But, as my writing teacher always emphasizes: The readers are out there. Unfortunately, as the traditional publishing industry has changed, world literature has fallen victim to the budgeting ax. It remains a question of reaching the right audience, but at the indie book level. Hence I saw how critical it is to designate a book properly to attract my target readers.

-What’s been the biggest surprise thus far in being published?

I’m astounded at how supportive other indie authors are. I’m also floored by how impossible it is for anyone with kids to write, publish, and market a book with no child care. I started writing Trixi Pudong in 2009, pre-parenthood. My daughter was born in 2014, and my writing screeched to a complete standstill. Without my mother-in-law donating 20 hours a week of babysitting, I simply wouldn’t have a book out. Period.

– What do you say to yourself on days when the writing feels especially difficult?

Just wait. What goes down must come up again. 

I’m very strict about this, to not put pressure on myself. I don’t work well under pressure. I would just produce garbage. But when inspiration comes on its own, it really flows and the process is nearly effortless. It’s therefore more important for me to find ways to let the inspiration flow. A meditation practice — being able to empty my mind to allow for ideas to emerge, aka “listen to your heart” lol — has been my best resource.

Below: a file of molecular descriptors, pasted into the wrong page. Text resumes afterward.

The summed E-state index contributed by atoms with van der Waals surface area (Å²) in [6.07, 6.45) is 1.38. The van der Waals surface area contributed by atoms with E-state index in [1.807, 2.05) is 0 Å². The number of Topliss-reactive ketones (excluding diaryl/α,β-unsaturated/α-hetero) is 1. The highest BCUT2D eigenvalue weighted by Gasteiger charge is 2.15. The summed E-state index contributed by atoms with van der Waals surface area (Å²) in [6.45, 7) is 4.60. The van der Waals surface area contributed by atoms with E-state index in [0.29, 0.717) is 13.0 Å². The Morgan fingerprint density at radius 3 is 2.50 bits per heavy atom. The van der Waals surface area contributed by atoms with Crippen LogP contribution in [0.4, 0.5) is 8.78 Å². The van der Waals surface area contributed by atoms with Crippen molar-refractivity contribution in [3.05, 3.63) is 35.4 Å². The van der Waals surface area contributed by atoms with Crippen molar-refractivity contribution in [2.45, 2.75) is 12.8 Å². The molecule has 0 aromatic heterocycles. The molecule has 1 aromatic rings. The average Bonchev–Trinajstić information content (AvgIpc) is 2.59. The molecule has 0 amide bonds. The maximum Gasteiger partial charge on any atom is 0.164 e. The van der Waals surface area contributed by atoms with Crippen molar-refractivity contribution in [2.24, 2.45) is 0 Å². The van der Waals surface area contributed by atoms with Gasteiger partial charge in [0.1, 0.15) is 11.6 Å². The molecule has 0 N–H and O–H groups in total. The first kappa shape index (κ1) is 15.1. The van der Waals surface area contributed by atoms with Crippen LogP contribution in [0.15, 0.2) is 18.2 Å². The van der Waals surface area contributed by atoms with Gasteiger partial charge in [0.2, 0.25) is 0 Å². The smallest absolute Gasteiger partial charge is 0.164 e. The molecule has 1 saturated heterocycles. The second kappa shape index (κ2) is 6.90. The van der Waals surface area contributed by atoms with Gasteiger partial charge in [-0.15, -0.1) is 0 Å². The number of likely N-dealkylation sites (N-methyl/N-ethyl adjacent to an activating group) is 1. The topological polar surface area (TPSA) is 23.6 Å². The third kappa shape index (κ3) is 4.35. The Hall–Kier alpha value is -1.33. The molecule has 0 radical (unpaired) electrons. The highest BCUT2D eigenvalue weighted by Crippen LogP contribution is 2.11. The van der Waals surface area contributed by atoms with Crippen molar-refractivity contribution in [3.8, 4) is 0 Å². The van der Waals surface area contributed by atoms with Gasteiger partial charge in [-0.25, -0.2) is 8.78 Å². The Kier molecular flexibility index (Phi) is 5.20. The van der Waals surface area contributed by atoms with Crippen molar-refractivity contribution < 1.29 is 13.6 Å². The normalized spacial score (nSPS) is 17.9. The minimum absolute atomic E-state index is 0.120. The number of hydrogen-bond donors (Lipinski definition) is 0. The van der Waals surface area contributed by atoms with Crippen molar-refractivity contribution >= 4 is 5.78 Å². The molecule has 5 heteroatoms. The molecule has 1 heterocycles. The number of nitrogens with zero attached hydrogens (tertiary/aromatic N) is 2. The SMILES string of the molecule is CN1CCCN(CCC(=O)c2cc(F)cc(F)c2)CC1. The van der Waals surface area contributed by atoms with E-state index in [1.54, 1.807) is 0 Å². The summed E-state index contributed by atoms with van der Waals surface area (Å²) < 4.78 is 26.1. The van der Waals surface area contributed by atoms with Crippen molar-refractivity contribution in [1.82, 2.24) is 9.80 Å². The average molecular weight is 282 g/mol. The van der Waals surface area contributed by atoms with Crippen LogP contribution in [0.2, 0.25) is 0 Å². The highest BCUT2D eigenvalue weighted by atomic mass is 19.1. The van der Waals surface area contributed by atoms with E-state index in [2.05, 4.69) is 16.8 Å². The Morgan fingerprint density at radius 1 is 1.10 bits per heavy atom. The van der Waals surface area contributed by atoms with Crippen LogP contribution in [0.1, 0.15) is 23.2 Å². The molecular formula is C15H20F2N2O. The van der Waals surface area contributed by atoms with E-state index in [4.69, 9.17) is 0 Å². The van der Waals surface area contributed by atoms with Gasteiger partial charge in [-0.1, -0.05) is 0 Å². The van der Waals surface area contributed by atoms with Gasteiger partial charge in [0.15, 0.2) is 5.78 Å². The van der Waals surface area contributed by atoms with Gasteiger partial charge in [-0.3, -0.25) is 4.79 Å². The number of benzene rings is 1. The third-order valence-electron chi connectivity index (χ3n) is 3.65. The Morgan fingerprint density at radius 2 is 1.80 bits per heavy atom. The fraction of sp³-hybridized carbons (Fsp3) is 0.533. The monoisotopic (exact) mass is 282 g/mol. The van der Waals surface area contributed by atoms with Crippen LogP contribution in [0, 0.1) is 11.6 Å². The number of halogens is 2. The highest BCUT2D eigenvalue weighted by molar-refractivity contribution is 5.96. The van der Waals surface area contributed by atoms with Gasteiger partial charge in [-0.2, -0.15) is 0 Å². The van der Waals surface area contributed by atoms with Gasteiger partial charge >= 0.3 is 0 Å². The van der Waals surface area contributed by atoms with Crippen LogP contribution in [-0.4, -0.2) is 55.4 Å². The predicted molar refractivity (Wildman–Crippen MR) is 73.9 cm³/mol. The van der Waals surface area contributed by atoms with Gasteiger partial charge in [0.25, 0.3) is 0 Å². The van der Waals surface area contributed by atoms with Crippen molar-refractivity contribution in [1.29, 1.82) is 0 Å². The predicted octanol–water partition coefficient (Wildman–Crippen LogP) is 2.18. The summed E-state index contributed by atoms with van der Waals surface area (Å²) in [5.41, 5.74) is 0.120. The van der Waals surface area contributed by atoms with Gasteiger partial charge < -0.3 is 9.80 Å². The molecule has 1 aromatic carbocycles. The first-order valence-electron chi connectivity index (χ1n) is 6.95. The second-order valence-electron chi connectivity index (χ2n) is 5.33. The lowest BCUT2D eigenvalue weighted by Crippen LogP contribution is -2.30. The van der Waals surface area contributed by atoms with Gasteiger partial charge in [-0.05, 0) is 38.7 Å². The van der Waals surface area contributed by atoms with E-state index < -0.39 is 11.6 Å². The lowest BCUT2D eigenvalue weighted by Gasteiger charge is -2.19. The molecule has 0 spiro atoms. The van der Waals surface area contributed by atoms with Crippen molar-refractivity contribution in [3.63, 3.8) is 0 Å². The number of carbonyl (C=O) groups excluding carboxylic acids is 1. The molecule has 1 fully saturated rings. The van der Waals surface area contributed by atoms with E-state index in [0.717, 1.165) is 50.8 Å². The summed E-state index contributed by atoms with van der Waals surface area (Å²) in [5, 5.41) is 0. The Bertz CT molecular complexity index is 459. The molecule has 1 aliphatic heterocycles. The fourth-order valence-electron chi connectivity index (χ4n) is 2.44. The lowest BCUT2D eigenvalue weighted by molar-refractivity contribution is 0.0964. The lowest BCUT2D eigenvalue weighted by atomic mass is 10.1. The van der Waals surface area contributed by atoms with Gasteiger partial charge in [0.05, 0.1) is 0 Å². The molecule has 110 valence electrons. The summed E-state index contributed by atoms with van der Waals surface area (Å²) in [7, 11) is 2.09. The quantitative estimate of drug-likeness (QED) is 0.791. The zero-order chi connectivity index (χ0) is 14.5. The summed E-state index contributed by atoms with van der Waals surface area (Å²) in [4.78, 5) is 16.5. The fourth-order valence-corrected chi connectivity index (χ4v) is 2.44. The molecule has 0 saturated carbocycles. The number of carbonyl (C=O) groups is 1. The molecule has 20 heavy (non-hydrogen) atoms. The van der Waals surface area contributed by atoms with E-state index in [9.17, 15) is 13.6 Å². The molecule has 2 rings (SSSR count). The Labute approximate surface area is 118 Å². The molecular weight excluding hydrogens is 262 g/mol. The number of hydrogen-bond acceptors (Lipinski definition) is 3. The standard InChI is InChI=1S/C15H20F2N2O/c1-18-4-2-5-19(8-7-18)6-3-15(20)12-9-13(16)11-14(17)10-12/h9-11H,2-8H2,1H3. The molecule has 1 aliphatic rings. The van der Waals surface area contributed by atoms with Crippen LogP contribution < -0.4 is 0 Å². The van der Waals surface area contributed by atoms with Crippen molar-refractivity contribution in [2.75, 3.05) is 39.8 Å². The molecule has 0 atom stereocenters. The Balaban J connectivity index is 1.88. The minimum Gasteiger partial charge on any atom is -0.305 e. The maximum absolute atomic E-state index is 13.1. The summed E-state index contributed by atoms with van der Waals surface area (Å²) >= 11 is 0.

– What’s your best writing tip that you’d like to share?

This is going somewhere, I promise: My dad is a retired professor of computer science at the University of California, Berkeley. For a while decades ago, UCB topped even Harvard as the country’s best university, and this was because of his department. So he’s a pretty esteemed individual in his field (just don’t ask me anything about it!). At conferences and events, fellow professors and former students flock around him. I’ll never forget what some of his former grad students related to us at his 80th birthday celebration. According to these students, my dad always told them that, in the face of doubt: